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Gary Warnaby and Dominic Medway

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Dominic Medway and Gary Warnaby

The multisensory manner in which human beings engage and interact with places is well evidenced in literary sources such as travel diaries. It is also something a number of geographers, anthropologists and tourism scholars have long understood. This chapter discusses the implications of multisensory interaction with places for place branding and marketing. First, we briefly consider the relative absence of a consideration of the senses in the place branding literature and examine why this might be. Second, we propose a manifesto for multisensory place branding research, emphasizing why it is important and how it could be operationalized. In concluding, we project into the future and think about how multisensory place branding could fundamentally challenge our understanding of how places and destinations are represented as branded entities.

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Gary Warnaby and Dominic Medway

This chapter considers the visual and aesthetic impact of vacant retail and commercial space (which may be in various states of disrepair) on perceptions of urban centres, and the consequent implications for place marketing/branding activity. We begin by examining the current fascination with ruination (manifest in the concept of ‘ruin porn’), moving to discuss the various ways in which the urban retail and commercial landscape can be read in visual terms and the manner in which this may be influenced by ruination. We consider how vacant retail and commercial space can be treated by those responsible for the management, marketing and branding of urban places, to mitigate the negative aesthetic effect of empty space, concluding with an identification of future avenues for research.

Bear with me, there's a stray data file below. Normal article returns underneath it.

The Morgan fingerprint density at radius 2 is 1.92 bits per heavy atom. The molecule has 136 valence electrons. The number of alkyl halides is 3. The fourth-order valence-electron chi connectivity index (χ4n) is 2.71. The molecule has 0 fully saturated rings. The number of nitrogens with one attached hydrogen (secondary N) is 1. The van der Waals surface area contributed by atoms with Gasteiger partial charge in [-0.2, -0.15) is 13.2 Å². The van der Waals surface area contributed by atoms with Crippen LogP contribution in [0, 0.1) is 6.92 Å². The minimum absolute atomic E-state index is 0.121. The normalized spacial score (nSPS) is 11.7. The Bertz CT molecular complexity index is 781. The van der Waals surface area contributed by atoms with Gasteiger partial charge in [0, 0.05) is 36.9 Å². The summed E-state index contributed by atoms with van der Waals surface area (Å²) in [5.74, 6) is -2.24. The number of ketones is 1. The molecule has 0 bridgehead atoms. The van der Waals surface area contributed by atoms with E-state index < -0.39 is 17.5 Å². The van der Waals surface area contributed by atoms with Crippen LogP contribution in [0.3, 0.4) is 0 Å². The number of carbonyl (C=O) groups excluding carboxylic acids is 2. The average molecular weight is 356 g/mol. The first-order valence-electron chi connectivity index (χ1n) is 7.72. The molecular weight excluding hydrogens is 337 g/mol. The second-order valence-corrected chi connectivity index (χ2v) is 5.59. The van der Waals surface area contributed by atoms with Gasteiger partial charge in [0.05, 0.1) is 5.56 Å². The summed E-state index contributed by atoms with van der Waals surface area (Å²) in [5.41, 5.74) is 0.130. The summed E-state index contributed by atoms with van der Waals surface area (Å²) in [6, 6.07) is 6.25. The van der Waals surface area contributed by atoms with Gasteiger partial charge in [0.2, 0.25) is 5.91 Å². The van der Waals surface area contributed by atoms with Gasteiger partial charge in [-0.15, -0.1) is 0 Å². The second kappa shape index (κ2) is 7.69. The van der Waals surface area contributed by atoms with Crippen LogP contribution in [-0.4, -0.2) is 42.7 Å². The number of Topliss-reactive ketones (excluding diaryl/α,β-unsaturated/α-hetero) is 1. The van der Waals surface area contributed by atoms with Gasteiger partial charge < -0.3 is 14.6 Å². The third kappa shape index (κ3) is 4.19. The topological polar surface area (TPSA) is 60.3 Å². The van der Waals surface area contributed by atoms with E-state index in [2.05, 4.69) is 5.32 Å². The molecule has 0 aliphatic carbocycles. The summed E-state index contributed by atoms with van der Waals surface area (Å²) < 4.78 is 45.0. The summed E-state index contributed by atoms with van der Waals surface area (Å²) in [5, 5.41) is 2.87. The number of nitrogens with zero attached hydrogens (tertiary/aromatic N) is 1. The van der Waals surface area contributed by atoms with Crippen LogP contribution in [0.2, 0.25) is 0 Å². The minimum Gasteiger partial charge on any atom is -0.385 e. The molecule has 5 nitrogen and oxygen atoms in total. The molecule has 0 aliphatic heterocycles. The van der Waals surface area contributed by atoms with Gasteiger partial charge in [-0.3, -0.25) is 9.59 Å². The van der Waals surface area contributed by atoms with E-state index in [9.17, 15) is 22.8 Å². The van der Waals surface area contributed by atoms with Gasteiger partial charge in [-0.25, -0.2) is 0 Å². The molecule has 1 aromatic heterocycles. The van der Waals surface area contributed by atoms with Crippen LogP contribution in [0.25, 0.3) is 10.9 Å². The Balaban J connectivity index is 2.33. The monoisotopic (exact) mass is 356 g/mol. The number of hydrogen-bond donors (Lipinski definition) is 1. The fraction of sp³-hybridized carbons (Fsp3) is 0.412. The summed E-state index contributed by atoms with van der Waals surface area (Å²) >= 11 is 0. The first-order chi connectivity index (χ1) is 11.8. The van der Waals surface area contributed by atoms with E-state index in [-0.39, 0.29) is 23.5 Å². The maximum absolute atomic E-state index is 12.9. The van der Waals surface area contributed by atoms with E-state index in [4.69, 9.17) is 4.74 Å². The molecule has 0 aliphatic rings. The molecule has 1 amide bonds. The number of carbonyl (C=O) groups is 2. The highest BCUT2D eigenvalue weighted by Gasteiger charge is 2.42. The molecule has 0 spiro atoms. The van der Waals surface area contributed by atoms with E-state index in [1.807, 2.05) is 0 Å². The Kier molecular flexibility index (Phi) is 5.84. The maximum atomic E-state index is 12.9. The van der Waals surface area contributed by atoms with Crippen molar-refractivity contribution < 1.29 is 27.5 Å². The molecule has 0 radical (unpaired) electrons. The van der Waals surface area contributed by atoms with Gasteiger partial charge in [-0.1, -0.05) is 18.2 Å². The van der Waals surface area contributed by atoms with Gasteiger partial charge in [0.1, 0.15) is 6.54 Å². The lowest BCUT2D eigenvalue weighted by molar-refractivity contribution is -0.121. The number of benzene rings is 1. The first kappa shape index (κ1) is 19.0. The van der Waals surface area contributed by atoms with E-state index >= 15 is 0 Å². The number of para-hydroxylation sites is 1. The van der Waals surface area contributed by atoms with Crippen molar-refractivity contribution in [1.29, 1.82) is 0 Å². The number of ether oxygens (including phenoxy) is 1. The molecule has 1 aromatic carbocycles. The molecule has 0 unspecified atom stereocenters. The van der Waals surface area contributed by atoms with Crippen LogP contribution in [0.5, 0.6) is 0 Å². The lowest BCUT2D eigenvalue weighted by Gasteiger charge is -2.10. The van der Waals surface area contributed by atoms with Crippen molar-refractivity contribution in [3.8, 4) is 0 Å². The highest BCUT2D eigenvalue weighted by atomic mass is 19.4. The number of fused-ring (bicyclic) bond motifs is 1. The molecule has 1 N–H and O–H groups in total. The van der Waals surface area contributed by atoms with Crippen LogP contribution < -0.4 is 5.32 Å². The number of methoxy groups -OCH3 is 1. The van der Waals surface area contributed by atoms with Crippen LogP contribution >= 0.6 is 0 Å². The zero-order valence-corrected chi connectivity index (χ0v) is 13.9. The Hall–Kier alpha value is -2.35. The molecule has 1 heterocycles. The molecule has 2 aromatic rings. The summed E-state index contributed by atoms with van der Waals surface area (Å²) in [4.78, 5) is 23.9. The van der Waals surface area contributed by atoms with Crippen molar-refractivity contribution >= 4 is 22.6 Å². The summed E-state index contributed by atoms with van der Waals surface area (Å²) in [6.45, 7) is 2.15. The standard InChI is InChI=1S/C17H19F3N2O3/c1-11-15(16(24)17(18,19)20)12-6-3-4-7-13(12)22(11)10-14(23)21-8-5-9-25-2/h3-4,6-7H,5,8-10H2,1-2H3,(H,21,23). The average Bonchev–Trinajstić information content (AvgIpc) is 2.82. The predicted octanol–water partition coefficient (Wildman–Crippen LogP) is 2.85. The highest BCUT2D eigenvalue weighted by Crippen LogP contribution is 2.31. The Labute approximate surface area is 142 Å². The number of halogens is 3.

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Kathryn Swanson, Dominic Medway and Gary Warnaby

This chapter examines the idea of brand love in relation to tourism destinations. Through the reporting of a study based in three destinations in the United States (Orlando, Florida; Minneapolis, Minnesota; and Las Vegas, Nevada), the chapter demonstrates how brand love is manifest for destination products among tourists. The chapter concludes with the development of a brand love model for destinations, arguably relevant for both academia and practice. Additionally, the research data indicate that tourists get distinct benefits out of relationships with different destinations, and this leads to the identification of three types of destination brand love related to three Greek words for ‘love’: philia (friendship type of love), storge (affection type of love) and eros (passionate type of love).

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Gary Warnaby, David Bennison and Dominic Medway